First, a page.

"I wanted my work to have a connection to the world of the collective unconscious, the mysterious world of dreams and archetypes" - Inka Essenhigh
Living and working in New York, Inka Essenhigh's paintings show the artist's surreal mysterious dream world, tender and sensual, vivid and questioning. There is a fairy tale in each work, which one tries to read with the help of the characters and their surroundings, colours and forms. Even depicting simple every-day events, Inka turns them into fantastic scenes that invite us to a journey in the artist's imaginary world, so detailed and exotic that there is a feeling of intrusion into another person's mind.
Essenhigh’s work has been widely shown at galleries and museums around the world including SMAK in Belgium, the San Francisco Museum of Modern Art, the Bienal de São Paulo, SITE Santa Fe, MOMA in New York, and the Royal Academy in London. Her work is featured in several prestigious public collections including the Whitney Museum of American Art in New York and the Tate Gallery. The Jacob Lewis Gallery in New York and The Victoria Miro Gallery in London represent Inka Essenhigh.
One of Artdependence Magazine Authors prepared an interview with Inka Essenhigh.
The first time I got acquainted with the work off Inka Essenhigh was in her London gallery, Victoria Miro, in 2008. The magic in her work combined with dynamics and movement has followed me ever since. It was obvious to me I had to interview her for Artdependence. A small detail: The interview was conducted on her birthday.
Artdependence Magazine: Can you tell me a bit about the importance of the work: The green wave. There is so much movement in this painting. I have the same feeling about this painting as Charlie Finch described in Lower East Side.
Inka Essenhigh: I made a series of paintings of waves at that time. I liked making decorative shapes turn into solid form. In this painting, there is a person coming out of the water, they are wearing a yellow life vest that you see on airplanes and on the beach there are some orange lights (dots) that are guiding this person to safety. The wave is turning into a mouth that wants to eat the escaping person. The sea has an eye. It's about beauty and fear and how bits of plastic might triumph over nature.
Summer Landscape by Inka Essenhigh, photograph courtesy of Jacob Lewis Gallery and the artist
AD: Lots of your earlier work refers to Greek mythology. I assume you read Greek legends and dramas. How did you get interested in this?
IE: I wanted my work to have a connection to the world of the collective unconscious, the mysterious world of dreams and archetypes. I worked automatically, meaning whatever popped into my mind I made without judging the content. If something became like Pegasus I would hope that it had meaning in my subconscious. I was never worried about tradition; the point was to make something living and that meant something to me today.
Now that I'm older, I have experienced a connected to this world where myths come from and I base my paintings on those experiences.
Electric Underground by Inka Essenhigh, photograph courtesy of Jacob Lewis Gallery and the artist
AD: You made a series of paintings of a world you wanted to live in, has painting become a therapy for you at that moment?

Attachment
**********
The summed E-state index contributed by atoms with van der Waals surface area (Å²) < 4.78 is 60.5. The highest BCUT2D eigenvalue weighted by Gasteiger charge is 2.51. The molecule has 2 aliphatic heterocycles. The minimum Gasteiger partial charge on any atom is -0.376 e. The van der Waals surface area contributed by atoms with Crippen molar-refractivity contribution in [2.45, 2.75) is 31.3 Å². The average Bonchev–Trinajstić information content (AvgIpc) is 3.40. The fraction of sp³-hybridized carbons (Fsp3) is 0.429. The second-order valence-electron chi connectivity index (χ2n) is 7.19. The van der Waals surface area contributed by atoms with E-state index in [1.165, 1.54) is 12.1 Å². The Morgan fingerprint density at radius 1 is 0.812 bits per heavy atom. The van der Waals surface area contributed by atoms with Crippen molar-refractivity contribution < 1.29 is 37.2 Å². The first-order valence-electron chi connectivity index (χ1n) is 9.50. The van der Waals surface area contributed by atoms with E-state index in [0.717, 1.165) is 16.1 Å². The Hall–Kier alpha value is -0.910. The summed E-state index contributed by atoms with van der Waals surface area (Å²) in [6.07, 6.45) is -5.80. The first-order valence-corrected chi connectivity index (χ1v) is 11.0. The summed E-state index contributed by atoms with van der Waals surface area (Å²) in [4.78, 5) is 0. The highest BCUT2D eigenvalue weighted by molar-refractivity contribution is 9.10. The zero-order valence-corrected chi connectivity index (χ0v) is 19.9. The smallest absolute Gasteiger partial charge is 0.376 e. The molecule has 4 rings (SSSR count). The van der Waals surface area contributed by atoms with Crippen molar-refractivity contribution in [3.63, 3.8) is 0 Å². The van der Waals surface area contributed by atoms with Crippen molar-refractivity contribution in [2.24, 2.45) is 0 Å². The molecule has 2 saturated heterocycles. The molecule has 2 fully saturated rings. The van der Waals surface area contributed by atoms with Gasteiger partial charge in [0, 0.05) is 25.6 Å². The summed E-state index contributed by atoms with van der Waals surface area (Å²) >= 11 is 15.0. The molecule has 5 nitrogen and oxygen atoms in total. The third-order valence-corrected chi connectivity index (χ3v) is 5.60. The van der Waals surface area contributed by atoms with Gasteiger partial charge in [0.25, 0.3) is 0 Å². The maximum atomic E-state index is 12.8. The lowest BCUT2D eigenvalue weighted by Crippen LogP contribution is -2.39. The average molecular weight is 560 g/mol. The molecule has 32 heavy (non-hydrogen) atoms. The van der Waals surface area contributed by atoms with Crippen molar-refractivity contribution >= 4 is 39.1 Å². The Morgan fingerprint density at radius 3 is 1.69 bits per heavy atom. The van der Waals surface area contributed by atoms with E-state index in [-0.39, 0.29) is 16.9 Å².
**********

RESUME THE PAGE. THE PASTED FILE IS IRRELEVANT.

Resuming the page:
IE: Perhaps, but so has the idea is that it's not just for me, it's for you.
AD: The way you develop as an artist is very interesting to me. It seems to me more a smooth natural continuation, not develop to develop?
IE: There was one visual break from when I was making paintings out of enamel in 2000 and then I stopped using that material. Everything else has been the same along the same sort of investigation. I find it more useful to judge a work by its effects on me rather then analyzing its style.
Lower East Side by Inka Essenhigh, photograph courtesy of the artist
AD: I’d like to present a quote Frida Kahlo once made: “I paint my own reality. The only thing I know is that I paint because I need to, and I paint whatever passes through my head without any other consideration”. Is it fair to say this applies to you also?
IE: Yes, but perhaps I’m not so purely unselfconscious. Frida probably wasn't either. I know that when I look at other people’s paintings I can see when they are into it, when they are asleep at the wheel, when they are having fun, when they feel like they are making something because they have to, when they think they are clever, and when they are genuinely inspired. Everyone can see it. So I have no choice but to search for the best experience in my painting. What that is changes daily.
AD: Can you tell me a bit about the works now exhibited at the Jacob Lewis Gallery?
IE: These are large paintings on paper. The paper brought out my more decorative side, a side of me that I hadn't exercised in a while and it makes me happy. In the beginning I liked making paintings on paper because it seemed easier and less of a commitment then canvas, but then they started to take more time. In this show, you can see a summer painting - summer landscape, a fall painting - city blossom- and an early spring bringing back the light painting - Aquarius.
Photograph courtesy of Jacob Lewis Gallery and the artist
AD: Can you share with the readers of Artdependence Magazine some of your future plans?
IE: I will be having a show of canvases and works on paper at the Baldwin Gallery in Aspen in February.
Photo above: Artist Inka Essenhigh in New York city by Sbmumford
Artist's site is here.
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